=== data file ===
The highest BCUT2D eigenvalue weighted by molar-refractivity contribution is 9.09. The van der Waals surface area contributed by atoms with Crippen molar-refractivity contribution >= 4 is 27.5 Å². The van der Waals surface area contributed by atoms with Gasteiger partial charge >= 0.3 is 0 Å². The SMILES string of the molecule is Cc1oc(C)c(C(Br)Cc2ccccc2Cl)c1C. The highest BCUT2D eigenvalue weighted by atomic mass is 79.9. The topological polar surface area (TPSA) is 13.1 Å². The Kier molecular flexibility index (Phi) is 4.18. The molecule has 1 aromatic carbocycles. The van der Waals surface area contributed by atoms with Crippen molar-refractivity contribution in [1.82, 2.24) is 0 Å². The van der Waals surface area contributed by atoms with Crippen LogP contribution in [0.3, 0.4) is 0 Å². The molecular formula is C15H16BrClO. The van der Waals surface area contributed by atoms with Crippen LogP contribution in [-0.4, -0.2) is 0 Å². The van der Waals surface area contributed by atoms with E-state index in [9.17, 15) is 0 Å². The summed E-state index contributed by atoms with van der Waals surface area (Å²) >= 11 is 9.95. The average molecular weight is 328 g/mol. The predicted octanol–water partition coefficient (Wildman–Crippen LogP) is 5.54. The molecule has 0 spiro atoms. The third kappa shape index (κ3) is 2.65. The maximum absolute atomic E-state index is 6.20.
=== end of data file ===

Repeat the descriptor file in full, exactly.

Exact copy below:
The highest BCUT2D eigenvalue weighted by molar-refractivity contribution is 9.09. The van der Waals surface area contributed by atoms with Crippen molar-refractivity contribution >= 4 is 27.5 Å². The van der Waals surface area contributed by atoms with Gasteiger partial charge >= 0.3 is 0 Å². The SMILES string of the molecule is Cc1oc(C)c(C(Br)Cc2ccccc2Cl)c1C. The highest BCUT2D eigenvalue weighted by atomic mass is 79.9. The topological polar surface area (TPSA) is 13.1 Å². The Kier molecular flexibility index (Phi) is 4.18. The molecule has 1 aromatic carbocycles. The van der Waals surface area contributed by atoms with Crippen molar-refractivity contribution in [1.82, 2.24) is 0 Å². The van der Waals surface area contributed by atoms with Crippen LogP contribution in [0.3, 0.4) is 0 Å². The molecular formula is C15H16BrClO. The van der Waals surface area contributed by atoms with Crippen LogP contribution in [-0.4, -0.2) is 0 Å². The van der Waals surface area contributed by atoms with E-state index in [9.17, 15) is 0 Å². The summed E-state index contributed by atoms with van der Waals surface area (Å²) >= 11 is 9.95. The average molecular weight is 328 g/mol. The predicted octanol–water partition coefficient (Wildman–Crippen LogP) is 5.54. The molecule has 0 spiro atoms. The third kappa shape index (κ3) is 2.65. The maximum absolute atomic E-state index is 6.20.